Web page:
I’m not going to go as far as the Italian women, but I decided in that fitting room that I’m not going to be embarrassed about my generous girth.  I’m not crazy about being this heavy, but it is what it is.
I also realized that just because a person is skinny does not necessarily mean she is happy.  Maybe some of the skinny blondes are so skinny because they are unhappy.    Maybe they only think being skinny will make them happy.
Some of the skinny blondes are happy, to be sure, but probably not because they are skinny.  Being skinny does not make a person happy.  It might help, but being skinny is not going to do it alone.  It won’t make up for the fact that your husband had an affair with your best friend (as an example), or that you are so bored you get to the car pool lane an hour before school lets out (which does happen).
The weird thing about my current situation is that I am happy right now.  Billy and I have always said that no matter what happens to us, as long as we have each other, we will be happy.   And we are.  I still have a wonderful husband.   I also have friends who have stood by me and supported me as I whine my way through this black tunnel I’m in.  I have two healthy, seemingly well-adjusted kids.   I have two dogs who think I am the greatest thing since sliced bread—as long as I have a slice of bread in my hand.  They come running to greet me with their tails wagging every time I come into the house, which is a lot more than I can say for my teenage kids.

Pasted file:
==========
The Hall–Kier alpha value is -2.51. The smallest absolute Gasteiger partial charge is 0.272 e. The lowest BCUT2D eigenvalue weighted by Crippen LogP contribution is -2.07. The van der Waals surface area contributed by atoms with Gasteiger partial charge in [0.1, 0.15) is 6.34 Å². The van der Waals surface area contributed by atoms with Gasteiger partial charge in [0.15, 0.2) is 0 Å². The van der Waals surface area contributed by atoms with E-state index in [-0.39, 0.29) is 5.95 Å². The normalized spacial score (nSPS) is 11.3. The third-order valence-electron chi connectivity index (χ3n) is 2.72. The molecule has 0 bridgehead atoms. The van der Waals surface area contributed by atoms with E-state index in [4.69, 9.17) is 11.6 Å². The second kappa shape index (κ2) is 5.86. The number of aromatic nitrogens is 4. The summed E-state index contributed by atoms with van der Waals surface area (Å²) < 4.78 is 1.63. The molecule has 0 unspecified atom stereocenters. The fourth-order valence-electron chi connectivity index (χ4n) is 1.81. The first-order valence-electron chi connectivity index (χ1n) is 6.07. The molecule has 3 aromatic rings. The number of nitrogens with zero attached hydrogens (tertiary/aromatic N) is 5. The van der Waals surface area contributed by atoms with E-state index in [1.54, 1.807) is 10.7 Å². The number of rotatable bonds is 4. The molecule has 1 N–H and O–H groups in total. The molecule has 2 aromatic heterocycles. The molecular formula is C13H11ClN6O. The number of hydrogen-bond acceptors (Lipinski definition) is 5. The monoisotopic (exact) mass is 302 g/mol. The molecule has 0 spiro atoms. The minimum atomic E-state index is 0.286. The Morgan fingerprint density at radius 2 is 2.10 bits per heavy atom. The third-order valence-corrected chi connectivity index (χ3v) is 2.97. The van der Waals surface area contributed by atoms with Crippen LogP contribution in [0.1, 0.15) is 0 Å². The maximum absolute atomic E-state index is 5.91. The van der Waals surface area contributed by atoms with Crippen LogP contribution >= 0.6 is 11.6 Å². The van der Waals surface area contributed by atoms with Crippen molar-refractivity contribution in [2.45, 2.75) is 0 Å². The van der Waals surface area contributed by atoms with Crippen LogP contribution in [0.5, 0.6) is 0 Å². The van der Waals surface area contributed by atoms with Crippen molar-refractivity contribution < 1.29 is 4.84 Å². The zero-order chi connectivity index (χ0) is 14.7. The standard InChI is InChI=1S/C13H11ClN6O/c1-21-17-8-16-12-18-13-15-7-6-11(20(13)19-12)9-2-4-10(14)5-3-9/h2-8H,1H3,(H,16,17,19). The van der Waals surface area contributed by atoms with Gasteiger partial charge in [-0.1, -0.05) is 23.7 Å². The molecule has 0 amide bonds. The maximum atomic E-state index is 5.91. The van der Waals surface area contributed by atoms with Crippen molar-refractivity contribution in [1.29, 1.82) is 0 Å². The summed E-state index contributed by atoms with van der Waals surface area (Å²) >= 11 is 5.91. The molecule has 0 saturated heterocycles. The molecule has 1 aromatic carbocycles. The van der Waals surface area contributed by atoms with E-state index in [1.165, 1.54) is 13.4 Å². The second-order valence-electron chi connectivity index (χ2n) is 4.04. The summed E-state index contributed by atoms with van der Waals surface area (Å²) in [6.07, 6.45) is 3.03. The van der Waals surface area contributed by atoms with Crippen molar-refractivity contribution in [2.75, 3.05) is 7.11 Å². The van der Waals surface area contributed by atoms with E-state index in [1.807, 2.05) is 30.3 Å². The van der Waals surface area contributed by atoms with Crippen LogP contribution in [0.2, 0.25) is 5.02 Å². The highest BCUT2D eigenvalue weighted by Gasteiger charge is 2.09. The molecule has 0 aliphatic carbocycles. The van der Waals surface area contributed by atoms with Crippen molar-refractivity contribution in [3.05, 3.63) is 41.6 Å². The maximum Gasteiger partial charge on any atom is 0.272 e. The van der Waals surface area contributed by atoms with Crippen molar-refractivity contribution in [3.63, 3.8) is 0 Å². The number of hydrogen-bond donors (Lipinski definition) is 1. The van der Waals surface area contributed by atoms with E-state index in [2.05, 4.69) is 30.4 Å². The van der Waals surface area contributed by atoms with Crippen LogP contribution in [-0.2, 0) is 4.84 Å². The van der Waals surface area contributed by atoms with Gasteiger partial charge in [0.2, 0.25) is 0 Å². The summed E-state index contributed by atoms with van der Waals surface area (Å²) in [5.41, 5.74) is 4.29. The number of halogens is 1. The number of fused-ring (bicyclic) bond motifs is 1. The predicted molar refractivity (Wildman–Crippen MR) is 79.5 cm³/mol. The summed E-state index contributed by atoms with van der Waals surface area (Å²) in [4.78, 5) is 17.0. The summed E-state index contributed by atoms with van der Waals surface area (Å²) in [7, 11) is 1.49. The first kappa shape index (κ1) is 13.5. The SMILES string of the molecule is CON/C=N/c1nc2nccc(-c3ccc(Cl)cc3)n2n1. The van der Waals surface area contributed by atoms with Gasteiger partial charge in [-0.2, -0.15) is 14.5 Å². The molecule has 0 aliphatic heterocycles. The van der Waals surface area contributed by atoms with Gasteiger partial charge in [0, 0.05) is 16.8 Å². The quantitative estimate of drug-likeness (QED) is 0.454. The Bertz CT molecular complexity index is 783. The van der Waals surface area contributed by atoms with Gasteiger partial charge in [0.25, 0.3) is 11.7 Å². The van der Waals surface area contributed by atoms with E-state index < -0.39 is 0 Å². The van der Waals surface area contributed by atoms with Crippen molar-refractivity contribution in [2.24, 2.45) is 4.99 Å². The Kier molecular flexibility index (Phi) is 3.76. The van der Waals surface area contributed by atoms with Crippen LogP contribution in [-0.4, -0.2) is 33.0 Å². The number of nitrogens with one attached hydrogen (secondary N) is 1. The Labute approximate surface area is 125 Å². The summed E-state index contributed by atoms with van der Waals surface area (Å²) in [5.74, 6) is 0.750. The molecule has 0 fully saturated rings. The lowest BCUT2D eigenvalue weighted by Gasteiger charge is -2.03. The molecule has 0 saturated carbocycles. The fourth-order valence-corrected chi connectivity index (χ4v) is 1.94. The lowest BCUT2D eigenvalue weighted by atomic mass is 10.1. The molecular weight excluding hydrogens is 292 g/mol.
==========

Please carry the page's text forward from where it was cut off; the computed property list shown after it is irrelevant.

Here’s an irony for you.  My mother hates fat people.  Hates them.  She is very thin and watches what she eats like a hawk.   And yet who does she live with?  Me, her fattest child.
So I will sit proudly next to the skinny blondes.  I will drink those fruity rum drinks with abandon (they are included!)  Besides, Billy prefers a woman with a little meat on her bones.   And that’s me.

Little Boxes on the Hillside

“Let the little children come to me, and do not hinder them, for the kingdom of God belongs to such as these.”   Luke 18:16, NIV
The years between ages 11 and 22 were rough.  Fortunately, I had some help from the man upstairs.
As I mentioned in “Christmas 1971,” we moved from Maryland to California right after Christmas.  We moved in with my grandmother and my Aunt Cecelia in Inglewood.  Yes, that Inglewood, where “all the rappers come from” according to one of my friends.
We stayed there for eight months.  All five of us hated L.A.   I missed trees.  In L.A., instead of trees in the highway median strips, the concrete was painted green.
In August we moved back to Maryland.  My dad bought a house in Odenton in a small neighborhood of split level homes that all looked exactly the same.  (“Little boxes on the hillside, little boxes made of ticky tacky . . .”)